Polly Pattison sent this email out a couple of weeks ago. Polly works for the Harris Center in Hancock NH and is one of the most emotionally invested people I know. She wears her heart on her sleeve for things that she cares about, and she cares a lot about wildlife and the environment. I read the email with great appreciation but no real surprise that she and her partner Jon Atwood would devote themselves to such an endeavor. A few days after receiving it, I came upon a scene in Alabama that brought her experience to mind. Read her email, and then have a close look at the photo at the bottom of this blog. Though both experiences were distressing, the good news is that this is a simple fix.
Some of you know bits of this story, because the HC was the first place I started calling for help two weeks ago yesterday. I had met a friend in the afternoon at the Ashuelot, hoping to catch sight of the Great Blue Heron who I used to see fishing by the waterfall around 4pm. I hadn’t been there for ages, so there are many mysteries connected with this story that will remain.
The heron flew in, as hoped, and even though he was quite close, I had to see him even better, through binocs, of course! To my horror I saw his feet and toes were both ensnared with fishing line, and worse still, his legs were attached together by the line as well. This hit me so hard, I had to do something. The problem was how to catch a large bird who was capable of flying.
This is when I began my phone campaign. I spoke with 4 fish and game officials, 4 wildlife rehabilitators, 3 vets and more over the next few days. I was told the only hope was to find a net gun, and then, after calling around, found there was only one in southern NH. which was in the possession of a F&G person on vacation for two weeks, and the other one was in Manchester and not in good shape. A few days after my discovery of the bird’s handicap I had found there was a F&G agent who had a net gun and made a plan to meet him at the dam with Maria Colby on hand to help with the after care. Unfortunately, because the bird flew off if anyone approached, in the end, the agent decided not to come at the last minute, because he didn’t think he could get close enough to the bird to fire the net gun and successfully capture the bird.
This haunted me day and night, and then Jon became absorbed by this as well and we were a gloomy pair. It became clear if the bird was to be released from all the line it was up to us. Yesterday, two weeks after I saw the heron to the day, and nearly to the hour, we caught the bird, after posting ourselves on either side of the river, communicating by phone and bandana, : ) for nine hours.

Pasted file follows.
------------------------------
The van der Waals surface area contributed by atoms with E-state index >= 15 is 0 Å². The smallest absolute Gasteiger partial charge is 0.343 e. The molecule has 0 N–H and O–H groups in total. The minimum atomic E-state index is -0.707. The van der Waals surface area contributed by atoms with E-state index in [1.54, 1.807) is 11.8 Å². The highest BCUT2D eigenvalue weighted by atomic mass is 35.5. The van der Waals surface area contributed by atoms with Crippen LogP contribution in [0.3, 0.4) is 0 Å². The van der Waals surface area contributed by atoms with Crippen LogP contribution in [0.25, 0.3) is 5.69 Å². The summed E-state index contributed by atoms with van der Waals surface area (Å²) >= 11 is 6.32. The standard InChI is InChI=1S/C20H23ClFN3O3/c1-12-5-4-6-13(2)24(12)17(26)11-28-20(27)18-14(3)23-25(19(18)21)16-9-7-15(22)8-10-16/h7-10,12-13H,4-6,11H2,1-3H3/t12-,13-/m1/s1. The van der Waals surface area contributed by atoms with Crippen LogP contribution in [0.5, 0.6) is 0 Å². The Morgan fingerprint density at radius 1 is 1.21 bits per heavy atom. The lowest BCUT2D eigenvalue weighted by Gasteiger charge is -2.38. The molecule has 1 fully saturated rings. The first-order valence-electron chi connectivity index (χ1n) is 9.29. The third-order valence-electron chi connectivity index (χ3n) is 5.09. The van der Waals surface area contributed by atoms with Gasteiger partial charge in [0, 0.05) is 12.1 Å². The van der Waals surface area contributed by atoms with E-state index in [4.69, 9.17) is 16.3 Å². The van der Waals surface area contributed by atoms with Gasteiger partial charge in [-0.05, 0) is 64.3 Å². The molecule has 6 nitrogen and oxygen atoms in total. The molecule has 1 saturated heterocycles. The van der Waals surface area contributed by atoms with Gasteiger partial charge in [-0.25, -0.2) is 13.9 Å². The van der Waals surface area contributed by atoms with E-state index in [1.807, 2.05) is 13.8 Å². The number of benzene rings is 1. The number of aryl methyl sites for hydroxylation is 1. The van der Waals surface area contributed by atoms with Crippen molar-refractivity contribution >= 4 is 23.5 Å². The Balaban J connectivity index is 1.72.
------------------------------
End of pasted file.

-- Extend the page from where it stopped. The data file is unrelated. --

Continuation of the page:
We both realize it was a total miracle we caught him. He came and went all morning and then we didn’t see him for about 4 hours, but never took our eyes off the spots he would swoop down onto. We started thinking of when next we could devote an entire day to attempt to catch him next, it began to look so hopeless.
First thing in the morning he came in and caught a fish by the dam that neither of us thought he could swallow. He did without trouble. Later that morning I learned he had caught three fish in five minutes the day before, so our fears that he was starving were assuaged. I had watched him many times over the two weeks previous and never saw him successfully fish, which was one of the reasons we thought it best to take him to Maria in case he was starving. We were elated to discover he was a well-fed heron. He only put both feet in the water once, over two weeks of watching him, and he was constantly tugging one foot from the other, but they were strapped together. This was really hard to watch.
Because the water is so low this year, there is an exposed grassy spit where we put up a mist net, and across the river, where he often stands, Jon put down a noose carpet he’d made over the last few days in case the heron landed there and we could capture him that way. In the end, miraculously, after watching the three spots, with binocs (what a hot and sunny day-insect-bites and sunburn to prove it) after an almost five hour wait for his return, he sailed over my head and landed in the net. I called Jon who was on the net side of the river, but couldn’t see the heron in the net, and he dashed to free him as I dashed around the river to help. He was quite the squawker, but totally fine. Not sure he liked being in the pillow case very much, but I got to cut the dastardly line off each toe and foot and leg and was thrilled beyond words.
In the end, due to his good health, and no evidence whatsoever of infection or cuts by the many strands of monofilament,(another miracle) we all decided ( we were in phone contact with Maria Colby at this point), to free the bird on his home turf. We were on our way to Henniker, but turned back and at long last watched him, with plenty more squawking, fly free and unfettered over the dam and away. It was a miracle!
I passed word of this bird to a local rehabilitator, but as with the above, catching it is the trick. The much easier option is to dispose of trash correctly in the first instance.